In August of this year the Competition and Markets Authority told banks that they had to place a greater emphasis on mobile and digital technologies, Barclays Bank appears to have taken note.
The UK bank has decided to team up with the Commonwealth Bank of Australia in order to allow customers to send instant mobile payments around the world, using only a phone number.
The work together has seen Barclays connect its Pingit m-payments app to CBA’s own version, CommBank, which lets customers transfer funds without needed to enter in banking details.
It’s uncertain whether this is the kind of mobile innovation that the CMA was looking for from UK banks but it could certainly give the two banks a helping hand in the area of international money transfer.
The international money transfer market has become a space of heated competition with the likes of Transferwise and Azimo successfully undercutting banks.
Transferwise has achieved success through a peer-to-peer model which works by making two local transfers instead of one. The benefit of this is that it bypasses the international transfer fees which are applied by banks.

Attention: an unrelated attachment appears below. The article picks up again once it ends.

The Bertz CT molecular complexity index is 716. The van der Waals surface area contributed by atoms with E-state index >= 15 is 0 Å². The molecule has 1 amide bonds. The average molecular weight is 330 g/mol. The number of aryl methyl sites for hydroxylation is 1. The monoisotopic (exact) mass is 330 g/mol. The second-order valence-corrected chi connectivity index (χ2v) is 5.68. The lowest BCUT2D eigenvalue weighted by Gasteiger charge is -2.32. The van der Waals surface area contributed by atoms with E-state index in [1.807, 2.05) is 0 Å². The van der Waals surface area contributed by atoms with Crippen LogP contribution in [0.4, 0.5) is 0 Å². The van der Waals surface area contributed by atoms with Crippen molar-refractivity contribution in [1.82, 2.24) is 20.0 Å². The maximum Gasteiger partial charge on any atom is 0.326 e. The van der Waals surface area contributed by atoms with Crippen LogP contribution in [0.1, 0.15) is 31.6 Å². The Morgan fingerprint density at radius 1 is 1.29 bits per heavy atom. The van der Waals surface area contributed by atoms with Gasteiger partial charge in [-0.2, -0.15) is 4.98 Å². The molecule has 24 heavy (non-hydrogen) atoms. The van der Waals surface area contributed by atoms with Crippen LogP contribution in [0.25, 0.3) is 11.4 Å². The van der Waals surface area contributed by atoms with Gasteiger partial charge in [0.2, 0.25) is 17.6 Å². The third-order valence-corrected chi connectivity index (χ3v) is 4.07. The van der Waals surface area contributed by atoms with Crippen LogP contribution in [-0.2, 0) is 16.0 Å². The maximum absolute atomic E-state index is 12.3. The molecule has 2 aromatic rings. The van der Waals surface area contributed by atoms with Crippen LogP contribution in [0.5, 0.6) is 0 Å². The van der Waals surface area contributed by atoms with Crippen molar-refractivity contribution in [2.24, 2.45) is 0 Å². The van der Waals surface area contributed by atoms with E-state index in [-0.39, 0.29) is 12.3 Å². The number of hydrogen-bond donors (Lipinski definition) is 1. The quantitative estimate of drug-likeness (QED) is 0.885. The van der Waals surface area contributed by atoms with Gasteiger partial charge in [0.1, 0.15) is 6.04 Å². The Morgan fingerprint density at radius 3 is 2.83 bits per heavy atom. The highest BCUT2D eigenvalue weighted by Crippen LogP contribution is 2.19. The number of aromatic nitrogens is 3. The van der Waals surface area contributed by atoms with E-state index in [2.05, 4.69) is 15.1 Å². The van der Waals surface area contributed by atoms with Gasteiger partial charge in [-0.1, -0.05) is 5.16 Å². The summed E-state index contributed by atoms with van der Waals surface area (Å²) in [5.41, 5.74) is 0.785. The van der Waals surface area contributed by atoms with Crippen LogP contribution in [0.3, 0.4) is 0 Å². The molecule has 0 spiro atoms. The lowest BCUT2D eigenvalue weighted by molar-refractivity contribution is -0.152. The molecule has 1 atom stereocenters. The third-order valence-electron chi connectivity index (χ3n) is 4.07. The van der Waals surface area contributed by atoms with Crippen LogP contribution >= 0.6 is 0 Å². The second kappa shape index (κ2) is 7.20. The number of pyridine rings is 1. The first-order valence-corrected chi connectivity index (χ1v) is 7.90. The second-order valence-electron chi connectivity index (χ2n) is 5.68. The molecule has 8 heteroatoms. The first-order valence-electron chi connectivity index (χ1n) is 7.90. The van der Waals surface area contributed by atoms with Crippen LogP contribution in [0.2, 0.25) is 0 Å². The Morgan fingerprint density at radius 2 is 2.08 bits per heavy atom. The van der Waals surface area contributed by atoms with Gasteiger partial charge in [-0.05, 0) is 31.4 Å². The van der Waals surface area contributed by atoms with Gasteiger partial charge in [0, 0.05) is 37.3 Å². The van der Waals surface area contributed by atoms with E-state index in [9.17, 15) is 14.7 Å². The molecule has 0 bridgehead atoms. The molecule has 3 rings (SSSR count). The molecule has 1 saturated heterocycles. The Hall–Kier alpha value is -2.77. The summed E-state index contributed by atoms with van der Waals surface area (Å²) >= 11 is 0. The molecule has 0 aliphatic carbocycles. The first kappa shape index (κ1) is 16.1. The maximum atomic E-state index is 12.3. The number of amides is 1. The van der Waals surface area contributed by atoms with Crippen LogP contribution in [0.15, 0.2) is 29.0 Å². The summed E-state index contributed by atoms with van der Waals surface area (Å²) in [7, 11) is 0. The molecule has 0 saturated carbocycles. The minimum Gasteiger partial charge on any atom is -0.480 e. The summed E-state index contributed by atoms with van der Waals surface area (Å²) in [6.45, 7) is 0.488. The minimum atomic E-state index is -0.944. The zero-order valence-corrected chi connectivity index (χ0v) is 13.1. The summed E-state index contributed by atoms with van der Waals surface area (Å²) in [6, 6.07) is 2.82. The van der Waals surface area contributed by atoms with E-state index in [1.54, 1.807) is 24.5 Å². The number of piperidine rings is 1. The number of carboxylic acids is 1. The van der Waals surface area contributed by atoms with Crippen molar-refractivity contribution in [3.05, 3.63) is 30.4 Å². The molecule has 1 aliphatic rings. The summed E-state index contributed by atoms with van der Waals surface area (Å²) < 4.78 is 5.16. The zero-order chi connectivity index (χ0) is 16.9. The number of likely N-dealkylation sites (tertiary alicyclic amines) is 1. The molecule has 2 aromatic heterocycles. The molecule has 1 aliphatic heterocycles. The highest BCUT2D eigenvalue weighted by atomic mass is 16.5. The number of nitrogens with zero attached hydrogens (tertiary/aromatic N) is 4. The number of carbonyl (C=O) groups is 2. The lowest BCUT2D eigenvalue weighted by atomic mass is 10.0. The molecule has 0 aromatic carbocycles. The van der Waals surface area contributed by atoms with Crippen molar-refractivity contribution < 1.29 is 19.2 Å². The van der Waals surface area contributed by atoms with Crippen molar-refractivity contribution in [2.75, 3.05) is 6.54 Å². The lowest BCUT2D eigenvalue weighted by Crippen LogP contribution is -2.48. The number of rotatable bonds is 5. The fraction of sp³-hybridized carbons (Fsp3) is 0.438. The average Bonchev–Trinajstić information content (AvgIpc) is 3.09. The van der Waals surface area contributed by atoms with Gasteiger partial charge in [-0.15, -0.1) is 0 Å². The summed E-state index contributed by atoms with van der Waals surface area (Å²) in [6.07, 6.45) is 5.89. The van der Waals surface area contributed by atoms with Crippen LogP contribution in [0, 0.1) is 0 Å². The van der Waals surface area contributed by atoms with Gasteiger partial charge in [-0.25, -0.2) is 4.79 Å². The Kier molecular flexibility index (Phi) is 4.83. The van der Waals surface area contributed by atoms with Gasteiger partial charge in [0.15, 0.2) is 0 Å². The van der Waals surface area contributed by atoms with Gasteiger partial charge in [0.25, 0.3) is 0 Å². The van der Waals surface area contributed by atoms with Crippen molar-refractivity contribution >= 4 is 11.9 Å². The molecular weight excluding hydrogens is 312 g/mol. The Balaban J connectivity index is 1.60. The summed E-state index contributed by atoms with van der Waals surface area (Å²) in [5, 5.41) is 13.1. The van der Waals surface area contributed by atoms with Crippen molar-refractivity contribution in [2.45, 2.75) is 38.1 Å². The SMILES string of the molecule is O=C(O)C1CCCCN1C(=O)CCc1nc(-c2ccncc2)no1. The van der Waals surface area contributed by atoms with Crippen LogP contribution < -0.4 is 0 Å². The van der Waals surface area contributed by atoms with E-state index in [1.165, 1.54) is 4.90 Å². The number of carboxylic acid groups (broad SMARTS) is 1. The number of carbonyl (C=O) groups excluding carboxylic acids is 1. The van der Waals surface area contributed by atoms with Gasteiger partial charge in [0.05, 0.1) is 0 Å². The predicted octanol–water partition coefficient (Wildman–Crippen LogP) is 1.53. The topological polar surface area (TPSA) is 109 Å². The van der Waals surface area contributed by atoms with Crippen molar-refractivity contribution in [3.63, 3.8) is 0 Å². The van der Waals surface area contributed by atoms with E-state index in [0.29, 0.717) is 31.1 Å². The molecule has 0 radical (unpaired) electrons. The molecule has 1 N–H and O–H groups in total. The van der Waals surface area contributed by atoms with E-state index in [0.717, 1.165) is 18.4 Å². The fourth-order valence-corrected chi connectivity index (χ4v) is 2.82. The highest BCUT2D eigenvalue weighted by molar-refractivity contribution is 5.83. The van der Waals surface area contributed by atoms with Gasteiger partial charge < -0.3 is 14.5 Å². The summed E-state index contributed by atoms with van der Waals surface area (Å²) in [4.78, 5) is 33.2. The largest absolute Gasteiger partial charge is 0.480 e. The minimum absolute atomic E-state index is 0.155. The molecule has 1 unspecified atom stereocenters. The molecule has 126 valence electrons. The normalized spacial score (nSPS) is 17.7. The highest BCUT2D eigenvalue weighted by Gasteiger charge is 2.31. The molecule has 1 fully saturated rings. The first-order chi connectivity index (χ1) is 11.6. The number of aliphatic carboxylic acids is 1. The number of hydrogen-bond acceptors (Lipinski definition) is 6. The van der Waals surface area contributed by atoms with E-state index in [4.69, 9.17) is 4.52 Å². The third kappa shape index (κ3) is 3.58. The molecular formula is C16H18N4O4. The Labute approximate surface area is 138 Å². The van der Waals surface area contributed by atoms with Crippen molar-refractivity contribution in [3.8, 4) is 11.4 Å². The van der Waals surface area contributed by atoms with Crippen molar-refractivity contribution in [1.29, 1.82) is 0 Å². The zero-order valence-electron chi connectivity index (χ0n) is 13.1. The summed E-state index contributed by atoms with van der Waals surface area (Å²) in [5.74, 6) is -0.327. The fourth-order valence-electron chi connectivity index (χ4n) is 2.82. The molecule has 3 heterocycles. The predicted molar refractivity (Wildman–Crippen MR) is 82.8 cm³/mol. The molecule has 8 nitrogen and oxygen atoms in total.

Barclays will be hoping that its Pingit app, which launched in 2012, will help it to gain a bigger slice of the market share. The app is said to have around three million users and it is available to non-Barclays customers.
Users of the app have been able to use it to send money overseas, but the work with the CBA marks the first time it has been possible to make two-way transfers.
Barclays will be hoping that the move will give it access to CBA’s customers, something which should reap rewards for the bank.
There is no transfer fee to use Pingit to send money overseas to over 30 countries, however, the bank’s website says: “For a limited time any international payment made with Pingit is fee-free,” which suggests that customers may well face a fee for international transfer in the future.
By comparison, Transferwise only charges a service fee, for all amounts over £400 being sent to Europe, it charges 0.5%, or a minimum fee of £2. This will surely have to be the benchmark for Barclays if it does decide to start charging a fee for international transfers.